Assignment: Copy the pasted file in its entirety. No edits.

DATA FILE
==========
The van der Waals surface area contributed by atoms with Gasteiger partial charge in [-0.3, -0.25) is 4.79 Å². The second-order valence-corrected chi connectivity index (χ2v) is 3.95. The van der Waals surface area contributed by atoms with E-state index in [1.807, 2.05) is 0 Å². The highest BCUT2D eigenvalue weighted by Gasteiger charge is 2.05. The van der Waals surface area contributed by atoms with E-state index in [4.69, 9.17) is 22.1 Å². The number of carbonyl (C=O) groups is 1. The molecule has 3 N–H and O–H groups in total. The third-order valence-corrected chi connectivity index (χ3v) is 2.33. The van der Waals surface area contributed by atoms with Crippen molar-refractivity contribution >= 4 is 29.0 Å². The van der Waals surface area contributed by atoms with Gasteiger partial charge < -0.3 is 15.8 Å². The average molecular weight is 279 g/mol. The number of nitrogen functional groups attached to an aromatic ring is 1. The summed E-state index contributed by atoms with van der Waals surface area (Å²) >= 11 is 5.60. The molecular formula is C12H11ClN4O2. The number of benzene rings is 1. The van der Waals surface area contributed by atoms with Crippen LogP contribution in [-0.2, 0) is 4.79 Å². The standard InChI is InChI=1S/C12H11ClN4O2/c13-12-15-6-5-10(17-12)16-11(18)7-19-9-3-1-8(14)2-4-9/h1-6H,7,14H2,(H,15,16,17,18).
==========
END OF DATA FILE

The van der Waals surface area contributed by atoms with Gasteiger partial charge in [-0.3, -0.25) is 4.79 Å². The second-order valence-corrected chi connectivity index (χ2v) is 3.95. The van der Waals surface area contributed by atoms with E-state index in [1.807, 2.05) is 0 Å². The highest BCUT2D eigenvalue weighted by Gasteiger charge is 2.05. The van der Waals surface area contributed by atoms with E-state index in [4.69, 9.17) is 22.1 Å². The number of carbonyl (C=O) groups is 1. The molecule has 3 N–H and O–H groups in total. The third-order valence-corrected chi connectivity index (χ3v) is 2.33. The van der Waals surface area contributed by atoms with Crippen molar-refractivity contribution >= 4 is 29.0 Å². The van der Waals surface area contributed by atoms with Gasteiger partial charge < -0.3 is 15.8 Å². The average molecular weight is 279 g/mol. The number of nitrogen functional groups attached to an aromatic ring is 1. The summed E-state index contributed by atoms with van der Waals surface area (Å²) >= 11 is 5.60. The molecular formula is C12H11ClN4O2. The number of benzene rings is 1. The van der Waals surface area contributed by atoms with Crippen LogP contribution in [-0.2, 0) is 4.79 Å². The standard InChI is InChI=1S/C12H11ClN4O2/c13-12-15-6-5-10(17-12)16-11(18)7-19-9-3-1-8(14)2-4-9/h1-6H,7,14H2,(H,15,16,17,18).